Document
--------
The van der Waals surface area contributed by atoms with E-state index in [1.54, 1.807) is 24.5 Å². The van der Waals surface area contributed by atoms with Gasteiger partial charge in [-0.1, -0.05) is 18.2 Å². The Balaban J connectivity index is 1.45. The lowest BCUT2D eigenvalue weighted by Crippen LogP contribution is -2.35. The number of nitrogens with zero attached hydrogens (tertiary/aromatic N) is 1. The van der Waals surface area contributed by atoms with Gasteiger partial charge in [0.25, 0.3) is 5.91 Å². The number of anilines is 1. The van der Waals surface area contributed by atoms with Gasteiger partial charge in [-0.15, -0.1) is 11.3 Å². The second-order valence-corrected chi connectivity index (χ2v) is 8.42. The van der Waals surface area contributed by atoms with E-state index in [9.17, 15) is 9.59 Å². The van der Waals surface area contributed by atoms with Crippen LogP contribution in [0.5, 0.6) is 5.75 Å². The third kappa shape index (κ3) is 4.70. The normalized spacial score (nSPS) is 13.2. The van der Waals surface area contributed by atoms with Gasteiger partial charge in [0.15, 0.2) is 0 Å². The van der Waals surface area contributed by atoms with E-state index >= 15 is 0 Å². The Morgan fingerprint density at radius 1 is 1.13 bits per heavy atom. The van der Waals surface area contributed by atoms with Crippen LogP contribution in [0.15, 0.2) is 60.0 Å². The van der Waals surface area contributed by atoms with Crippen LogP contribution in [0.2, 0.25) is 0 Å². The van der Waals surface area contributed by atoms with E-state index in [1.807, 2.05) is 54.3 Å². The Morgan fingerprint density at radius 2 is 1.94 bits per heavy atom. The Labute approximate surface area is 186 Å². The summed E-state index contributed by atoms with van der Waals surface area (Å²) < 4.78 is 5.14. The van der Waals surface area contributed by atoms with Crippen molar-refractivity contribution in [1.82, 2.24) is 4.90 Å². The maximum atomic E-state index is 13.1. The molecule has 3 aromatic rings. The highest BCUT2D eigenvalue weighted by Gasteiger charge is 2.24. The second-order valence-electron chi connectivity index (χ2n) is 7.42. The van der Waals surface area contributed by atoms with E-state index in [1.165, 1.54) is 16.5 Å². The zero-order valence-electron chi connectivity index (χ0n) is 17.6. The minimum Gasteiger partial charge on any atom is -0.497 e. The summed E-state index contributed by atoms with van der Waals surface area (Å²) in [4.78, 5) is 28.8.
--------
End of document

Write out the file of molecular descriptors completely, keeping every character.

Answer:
The van der Waals surface area contributed by atoms with E-state index in [1.54, 1.807) is 24.5 Å². The van der Waals surface area contributed by atoms with Gasteiger partial charge in [-0.1, -0.05) is 18.2 Å². The Balaban J connectivity index is 1.45. The lowest BCUT2D eigenvalue weighted by Crippen LogP contribution is -2.35. The number of nitrogens with zero attached hydrogens (tertiary/aromatic N) is 1. The van der Waals surface area contributed by atoms with Gasteiger partial charge in [0.25, 0.3) is 5.91 Å². The number of anilines is 1. The van der Waals surface area contributed by atoms with Gasteiger partial charge in [-0.15, -0.1) is 11.3 Å². The second-order valence-corrected chi connectivity index (χ2v) is 8.42. The van der Waals surface area contributed by atoms with E-state index in [9.17, 15) is 9.59 Å². The van der Waals surface area contributed by atoms with Crippen LogP contribution in [0.5, 0.6) is 5.75 Å². The third kappa shape index (κ3) is 4.70. The normalized spacial score (nSPS) is 13.2. The van der Waals surface area contributed by atoms with Gasteiger partial charge in [0.15, 0.2) is 0 Å². The van der Waals surface area contributed by atoms with E-state index >= 15 is 0 Å². The Morgan fingerprint density at radius 1 is 1.13 bits per heavy atom. The van der Waals surface area contributed by atoms with Crippen LogP contribution in [0.15, 0.2) is 60.0 Å². The van der Waals surface area contributed by atoms with Crippen LogP contribution in [0.2, 0.25) is 0 Å². The van der Waals surface area contributed by atoms with E-state index in [1.807, 2.05) is 54.3 Å². The Morgan fingerprint density at radius 2 is 1.94 bits per heavy atom. The Labute approximate surface area is 186 Å². The summed E-state index contributed by atoms with van der Waals surface area (Å²) < 4.78 is 5.14. The van der Waals surface area contributed by atoms with Crippen molar-refractivity contribution in [1.82, 2.24) is 4.90 Å². The maximum atomic E-state index is 13.1. The molecule has 3 aromatic rings. The highest BCUT2D eigenvalue weighted by Gasteiger charge is 2.24. The second-order valence-electron chi connectivity index (χ2n) is 7.42. The van der Waals surface area contributed by atoms with E-state index in [1.165, 1.54) is 16.5 Å². The zero-order valence-electron chi connectivity index (χ0n) is 17.6. The minimum Gasteiger partial charge on any atom is -0.497 e. The summed E-state index contributed by atoms with van der Waals surface area (Å²) in [4.78, 5) is 28.8.